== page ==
Posts Tagged ‘Narrative’

Years ago, I broke with my usual themes and styles to offer a listicle, mostly inanities and hyper-irony, which began as follows:

  • All cats are girls, all dogs are boys. Everyone knows this from childhood. Additional discussion is moot.

I’m not a good writer of aphorisms, so I haven’t returned to that brief experiment until now. For inspiration, I’m quoting numerous examples by Caitlin Johnstone, who is a frequent and fantastic writer of aphorisms under the repeated subtitle “Notes from the Edge of the Narrative Matrix.” The long-running theme we share is that we are all being programmed and propagandized continuously through the shaping of narrative by folks with obvious agendas. Johnstone believes we are collectively waking up — as if from a nightmare — to the dark realization that our minds have been colonized (my term) and that a worldwide transformation of consciousness is currently taking place. I don’t quite see it yet, but I’m sympathetic to the possibility that, as in the famous rant from the 1976 movie Network, “I’m as mad as hell and I’m not going to take this anymore!”

  • The essential character relationship of the 1% to the rest of us is predator/prey or strong/weak. Strong predators behave precisely as one would expect.
  • Trying to restore peace using the same violent police force whose violence disrupted the peace in the first place is a bit like trying to put out a fire using lighter fluid. The same lighter fluid that was used to start it. (Johnstone)
  • Rioting and looting are not constructive responses to society’s ills, but then, neither have various nonviolent forms of protest and dissent been effective at petitioning government for redress of grievance. Packing up and going home merely cedes the field of play to bad actors already stuffing everyone down.
  • Believing cold war is no big deal because nuclear war hasn’t happened yet is the same as believing your game of Russian roulette is safe because the gun hasn’t gone off yet. (Johnstone)
  • According to the movies, realizing one’s potential is achieved by developing punching/fighting/domination skills sufficient to force your will upon others, which is true for criminals, saints (good guys), men, and women alike.
  • Ecocide will be a problem as long as ecocide remains profitable. War will be a problem as long as war remains profitable. Politicians will cater to profit-seeking sociopaths as long as profit determines what drives human behavior. (Johnstone)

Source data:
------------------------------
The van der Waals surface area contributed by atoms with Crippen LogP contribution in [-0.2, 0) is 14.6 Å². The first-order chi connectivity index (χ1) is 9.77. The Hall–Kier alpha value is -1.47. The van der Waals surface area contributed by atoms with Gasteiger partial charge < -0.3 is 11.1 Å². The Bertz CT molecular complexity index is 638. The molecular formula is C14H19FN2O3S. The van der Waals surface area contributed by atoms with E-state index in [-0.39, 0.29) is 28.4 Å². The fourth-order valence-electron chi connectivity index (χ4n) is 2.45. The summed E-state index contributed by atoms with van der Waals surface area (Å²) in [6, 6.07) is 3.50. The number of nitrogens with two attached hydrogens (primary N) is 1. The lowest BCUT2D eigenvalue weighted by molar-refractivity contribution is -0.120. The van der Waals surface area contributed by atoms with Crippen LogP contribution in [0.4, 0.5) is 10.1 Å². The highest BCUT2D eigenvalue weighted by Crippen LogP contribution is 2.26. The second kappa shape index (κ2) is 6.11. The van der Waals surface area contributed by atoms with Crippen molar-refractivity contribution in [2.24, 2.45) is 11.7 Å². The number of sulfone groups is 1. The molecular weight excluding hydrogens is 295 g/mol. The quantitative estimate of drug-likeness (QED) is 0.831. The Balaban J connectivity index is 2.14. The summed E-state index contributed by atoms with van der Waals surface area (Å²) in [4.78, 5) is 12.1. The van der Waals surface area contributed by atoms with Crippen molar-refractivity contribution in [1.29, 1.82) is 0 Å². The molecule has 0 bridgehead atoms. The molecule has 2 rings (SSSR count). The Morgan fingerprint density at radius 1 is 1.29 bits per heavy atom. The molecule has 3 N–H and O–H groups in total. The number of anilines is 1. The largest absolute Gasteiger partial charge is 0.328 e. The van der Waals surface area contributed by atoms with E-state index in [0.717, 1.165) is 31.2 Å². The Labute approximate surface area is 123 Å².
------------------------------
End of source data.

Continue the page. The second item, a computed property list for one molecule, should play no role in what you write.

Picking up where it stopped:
• The most influential news outlets in the western world uncritically parrot whatever they’re told to say by the most powerful and depraved intelligence agencies on the planet, then tell you that Russia and China are bad because they have state media. (Johnstone)
  • Wanting Biden because he’s not Trump is the same as wanting cancer because it’s not heart disease. (Johnstone)
  • Capitalism will let you starve to death while sitting meters away from food. (Johnstone)

I wish more of them were my own, but the opportunity to choose some of Johnstone’s best was too good to pass up.

Soundbite TV

Posted: September 17, 2007 in Artistry, Culture, Tacky, Taste, Television
Tags: ,

I haven’t blogged on the utter wasteland that is television, in large part because it seems too obvious to even the most uncritical mind to be worth the bother. Sure, one can learn things or even be entertained (such as TV claims to do); I don’t deny that. But a couple questionably salutary effects, which can be accomplished better through other means, don’t make up for the immensely destructive character of the medium and its content. When I say to people that “TV rots your brain,” I’m not being funny or ironic, although that’s how most people take it. It’s sort of like pointing out to a smoker that cigarettes kill: they know, but the comment is somehow transmuted into a joke.

As a kid, just like most kids, I watched TV all the time, and as a result, I have a veritable storehouse of useless information in my head. I’d call it ephemera except that it never really goes away. These days, I watch so little TV that it’s tantamount to watching none. For instance, I’ve never seen a single episode of such critically lauded shows as 24, The Sopranos, Arrested Development, Grey’s Anatomy, The Family Guy, 30 Rock, or Sex in the City, just to name a few that have gotten a lot of press and won some awards. I don’t know anything about most of the celebrities recently made famous by TV, either. I’ve seen just one episode of a number of other shows — enough to know that I’d never watch them again. I rather regret seeing the entire first season of Lost on DVD. So it’s with this fundamental lack of familiarity with the medium (from the last ten years of so) that I offer an assessment of two new styles of narrative that have recently come into their own.